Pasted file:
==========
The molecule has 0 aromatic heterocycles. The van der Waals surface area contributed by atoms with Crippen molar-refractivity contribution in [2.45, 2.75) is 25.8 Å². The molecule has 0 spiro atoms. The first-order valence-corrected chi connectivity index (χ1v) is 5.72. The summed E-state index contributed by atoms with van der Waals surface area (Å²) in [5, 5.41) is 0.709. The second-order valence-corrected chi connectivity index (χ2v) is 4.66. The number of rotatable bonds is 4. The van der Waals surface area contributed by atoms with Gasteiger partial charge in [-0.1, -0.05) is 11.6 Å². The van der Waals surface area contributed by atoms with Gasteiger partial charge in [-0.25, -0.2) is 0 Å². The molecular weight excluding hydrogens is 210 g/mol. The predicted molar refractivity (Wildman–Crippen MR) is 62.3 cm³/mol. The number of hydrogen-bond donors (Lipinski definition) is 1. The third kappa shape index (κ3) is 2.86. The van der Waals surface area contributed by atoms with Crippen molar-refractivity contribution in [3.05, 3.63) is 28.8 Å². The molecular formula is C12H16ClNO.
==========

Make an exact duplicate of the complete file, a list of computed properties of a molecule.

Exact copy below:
The molecule has 0 aromatic heterocycles. The van der Waals surface area contributed by atoms with Crippen molar-refractivity contribution in [2.45, 2.75) is 25.8 Å². The molecule has 0 spiro atoms. The first-order valence-corrected chi connectivity index (χ1v) is 5.72. The summed E-state index contributed by atoms with van der Waals surface area (Å²) in [5, 5.41) is 0.709. The second-order valence-corrected chi connectivity index (χ2v) is 4.66. The number of rotatable bonds is 4. The van der Waals surface area contributed by atoms with Gasteiger partial charge in [-0.1, -0.05) is 11.6 Å². The van der Waals surface area contributed by atoms with Gasteiger partial charge in [-0.25, -0.2) is 0 Å². The molecular weight excluding hydrogens is 210 g/mol. The predicted molar refractivity (Wildman–Crippen MR) is 62.3 cm³/mol. The number of hydrogen-bond donors (Lipinski definition) is 1. The third kappa shape index (κ3) is 2.86. The van der Waals surface area contributed by atoms with Crippen molar-refractivity contribution in [3.05, 3.63) is 28.8 Å². The molecular formula is C12H16ClNO.